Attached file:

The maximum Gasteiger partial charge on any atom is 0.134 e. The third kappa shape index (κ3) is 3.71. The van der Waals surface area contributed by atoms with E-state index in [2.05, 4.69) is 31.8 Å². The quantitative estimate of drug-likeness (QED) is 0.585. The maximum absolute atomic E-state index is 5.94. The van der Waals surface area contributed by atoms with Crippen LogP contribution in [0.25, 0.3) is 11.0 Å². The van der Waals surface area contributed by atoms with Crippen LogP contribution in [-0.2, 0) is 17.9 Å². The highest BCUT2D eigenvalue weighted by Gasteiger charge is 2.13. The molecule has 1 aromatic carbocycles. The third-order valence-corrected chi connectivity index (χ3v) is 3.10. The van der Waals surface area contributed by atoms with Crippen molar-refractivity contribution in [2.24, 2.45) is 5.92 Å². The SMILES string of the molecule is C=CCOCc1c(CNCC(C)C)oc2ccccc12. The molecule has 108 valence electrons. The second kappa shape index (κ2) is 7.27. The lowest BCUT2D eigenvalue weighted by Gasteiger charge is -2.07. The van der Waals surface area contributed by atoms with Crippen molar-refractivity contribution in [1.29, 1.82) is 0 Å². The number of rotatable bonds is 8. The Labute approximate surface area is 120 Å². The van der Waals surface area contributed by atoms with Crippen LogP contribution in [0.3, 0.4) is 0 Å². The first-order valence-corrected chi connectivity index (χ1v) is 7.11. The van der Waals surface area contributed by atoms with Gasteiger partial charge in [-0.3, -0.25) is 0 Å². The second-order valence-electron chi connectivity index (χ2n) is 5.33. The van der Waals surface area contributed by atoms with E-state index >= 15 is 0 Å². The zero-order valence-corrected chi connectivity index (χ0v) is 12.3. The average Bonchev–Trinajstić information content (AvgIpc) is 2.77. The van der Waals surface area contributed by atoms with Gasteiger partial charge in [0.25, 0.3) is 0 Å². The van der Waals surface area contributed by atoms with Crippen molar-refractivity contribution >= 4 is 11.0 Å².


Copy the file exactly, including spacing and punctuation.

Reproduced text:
The maximum Gasteiger partial charge on any atom is 0.134 e. The third kappa shape index (κ3) is 3.71. The van der Waals surface area contributed by atoms with E-state index in [2.05, 4.69) is 31.8 Å². The quantitative estimate of drug-likeness (QED) is 0.585. The maximum absolute atomic E-state index is 5.94. The van der Waals surface area contributed by atoms with Crippen LogP contribution in [0.25, 0.3) is 11.0 Å². The van der Waals surface area contributed by atoms with Crippen LogP contribution in [-0.2, 0) is 17.9 Å². The highest BCUT2D eigenvalue weighted by Gasteiger charge is 2.13. The molecule has 1 aromatic carbocycles. The third-order valence-corrected chi connectivity index (χ3v) is 3.10. The van der Waals surface area contributed by atoms with Crippen molar-refractivity contribution in [2.24, 2.45) is 5.92 Å². The SMILES string of the molecule is C=CCOCc1c(CNCC(C)C)oc2ccccc12. The molecule has 108 valence electrons. The second kappa shape index (κ2) is 7.27. The lowest BCUT2D eigenvalue weighted by Gasteiger charge is -2.07. The van der Waals surface area contributed by atoms with Crippen molar-refractivity contribution in [1.29, 1.82) is 0 Å². The number of rotatable bonds is 8. The Labute approximate surface area is 120 Å². The van der Waals surface area contributed by atoms with Crippen LogP contribution in [0.3, 0.4) is 0 Å². The first-order valence-corrected chi connectivity index (χ1v) is 7.11. The van der Waals surface area contributed by atoms with Gasteiger partial charge in [-0.3, -0.25) is 0 Å². The second-order valence-electron chi connectivity index (χ2n) is 5.33. The van der Waals surface area contributed by atoms with E-state index >= 15 is 0 Å². The zero-order valence-corrected chi connectivity index (χ0v) is 12.3. The average Bonchev–Trinajstić information content (AvgIpc) is 2.77. The van der Waals surface area contributed by atoms with Gasteiger partial charge in [0.25, 0.3) is 0 Å². The van der Waals surface area contributed by atoms with Crippen molar-refractivity contribution >= 4 is 11.0 Å².